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153 people resigned or were fired from a Texas hospital system after refusing to get vaccinated

Houston Methodist was one of the nation’s first health systems to impose a coronavirus vaccine mandate

Workers at Houston Methodist Baytown Hospital protest the health system's coronavirus vaccination requirement on June 7. (Yi-Chin Lee/Houston Chronicle/AP)

More than 150 health-care workers who did not comply with a Houston-based hospital system’s vaccine mandate have been fired or resigned, more than a week after a federal judge upheld the policy.

Houston Methodist — one of the first health systems to require the coronavirus shots — terminated or accepted the resignations of 153 workers Tuesday, spokeswoman Gale Smith said. Smith declined to specify how many were in each category.

The hospital system announced April 1 that staffers would need to be vaccinated to keep their jobs. While 24,947 workers did get vaccinated by earlier deadlines, Houston Methodist suspended 178 workers who had failed to do so on June 7, giving them an additional two weeks to prove they had been immunized. Twenty-five of those employees did get vaccinated, Smith said.

Earlier this month, a federal district court judge dismissed a lawsuit brought by one of those employees, Jennifer Bridges, a former nurse who alleged the policy was unlawful and forced staffers to be “guinea pigs” for vaccines that had not gone through the full Food and Drug Administration approval process. The FDA has authorized three coronavirus vaccines for emergency use, following rigorous clinical trials involving tens of thousands of people, and both Pfizer and Moderna have applied for full approval for their vaccines.

In Florida, where nearly a quarter of residents identify as evangelical, some think the best way to combat vaccine hesitancy is directly through the church. (Video: Drea Cornejo/The Washington Post)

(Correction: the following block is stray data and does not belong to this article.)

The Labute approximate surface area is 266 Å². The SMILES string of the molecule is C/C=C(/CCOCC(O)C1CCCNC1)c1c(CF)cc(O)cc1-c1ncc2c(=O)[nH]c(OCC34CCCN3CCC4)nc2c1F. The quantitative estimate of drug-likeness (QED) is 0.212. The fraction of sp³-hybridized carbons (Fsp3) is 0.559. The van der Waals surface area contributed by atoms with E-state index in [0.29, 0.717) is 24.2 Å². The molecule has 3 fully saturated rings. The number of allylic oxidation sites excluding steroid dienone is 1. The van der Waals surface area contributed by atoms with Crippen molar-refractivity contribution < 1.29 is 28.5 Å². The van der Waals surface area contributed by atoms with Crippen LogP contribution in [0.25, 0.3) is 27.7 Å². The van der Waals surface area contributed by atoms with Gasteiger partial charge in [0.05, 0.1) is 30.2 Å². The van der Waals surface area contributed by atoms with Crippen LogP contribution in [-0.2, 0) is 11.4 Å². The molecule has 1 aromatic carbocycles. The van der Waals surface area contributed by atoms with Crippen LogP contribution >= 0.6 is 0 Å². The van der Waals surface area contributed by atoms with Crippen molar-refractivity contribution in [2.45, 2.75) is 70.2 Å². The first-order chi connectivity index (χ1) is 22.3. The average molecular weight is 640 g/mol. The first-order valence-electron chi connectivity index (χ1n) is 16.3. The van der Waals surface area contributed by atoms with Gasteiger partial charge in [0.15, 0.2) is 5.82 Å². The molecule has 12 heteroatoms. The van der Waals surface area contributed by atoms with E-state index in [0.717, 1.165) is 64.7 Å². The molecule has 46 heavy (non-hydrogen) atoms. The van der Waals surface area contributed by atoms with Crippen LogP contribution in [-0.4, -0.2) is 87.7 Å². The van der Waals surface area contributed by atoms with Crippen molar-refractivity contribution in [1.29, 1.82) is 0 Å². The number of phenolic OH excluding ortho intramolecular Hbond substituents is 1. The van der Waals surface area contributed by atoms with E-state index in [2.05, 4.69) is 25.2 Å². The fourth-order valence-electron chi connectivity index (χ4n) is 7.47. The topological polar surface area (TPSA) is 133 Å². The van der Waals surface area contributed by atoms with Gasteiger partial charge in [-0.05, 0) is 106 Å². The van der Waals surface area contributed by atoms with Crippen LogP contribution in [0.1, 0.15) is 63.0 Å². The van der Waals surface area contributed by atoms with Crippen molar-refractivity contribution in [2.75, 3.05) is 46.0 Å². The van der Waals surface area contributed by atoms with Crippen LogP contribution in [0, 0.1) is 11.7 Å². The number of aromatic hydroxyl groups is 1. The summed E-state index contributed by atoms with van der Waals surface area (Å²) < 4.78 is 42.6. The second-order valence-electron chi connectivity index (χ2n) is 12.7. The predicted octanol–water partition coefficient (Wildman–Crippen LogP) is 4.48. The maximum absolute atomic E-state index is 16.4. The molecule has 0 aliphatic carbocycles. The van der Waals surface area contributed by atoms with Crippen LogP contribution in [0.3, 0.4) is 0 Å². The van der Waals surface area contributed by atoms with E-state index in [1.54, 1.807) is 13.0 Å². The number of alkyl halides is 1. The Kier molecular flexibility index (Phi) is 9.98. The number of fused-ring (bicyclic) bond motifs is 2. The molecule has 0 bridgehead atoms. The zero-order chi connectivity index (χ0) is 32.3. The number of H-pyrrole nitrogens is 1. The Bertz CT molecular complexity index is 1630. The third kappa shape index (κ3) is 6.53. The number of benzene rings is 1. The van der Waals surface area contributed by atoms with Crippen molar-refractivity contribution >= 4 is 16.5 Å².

“This is not coercion,” U.S. District Judge Lynn Hughes, a Ronald Reagan appointee, wrote on June 12. “Methodist is trying to do their business of saving lives without giving them the COVID-19 virus. It is a choice made to keep staff, patients, and their families safer.”

Houston Methodist CEO Marc Boom applauded the ruling in a statement, saying that “employees and physicians made their decisions for our patients, who are always at the center of everything we do.”

Bridges, who appealed the decision, said Tuesday she had already taken a new job at a private nurse-staffing company that had recruited her. She declined to specify the name of the company, citing the risk of professional reprisal against it.

“They support us, they want to help us and they’re comfortable with what we’re doing,” Bridges said, adding that some of her former Houston Methodist co-workers may join her there.

Since Houston Methodist first announced the vaccine mandate, the health system has been attacked by conservative media and picketed by some of its own staffers. Bridges said she had scheduled a protest outside one of Houston Methodist’s facilities this weekend, promoting it in an appearance last week on Infowars, a website that has frequently amplified baseless conspiracy claims.

“I’m going to be with you there. Everyone should come to this,” Infowars founder Alex Jones told her, framing the protest as the “tip of the spear” against vaccine mandates.

A growing number of health-care organizations have opted to impose vaccine mandates, including the majority of hospitals in D.C. and Maryland. The University of Pennsylvania Health System last month announced that it would require its roughly 44,000 employees and clinical staffers to be vaccinated by September, crediting Houston Methodist’s example.

Houston Methodist’s Smith said its leaders had no regrets about the policy, despite the national scrutiny. “Patients are always first, and that’s what it’s always been,” Smith said.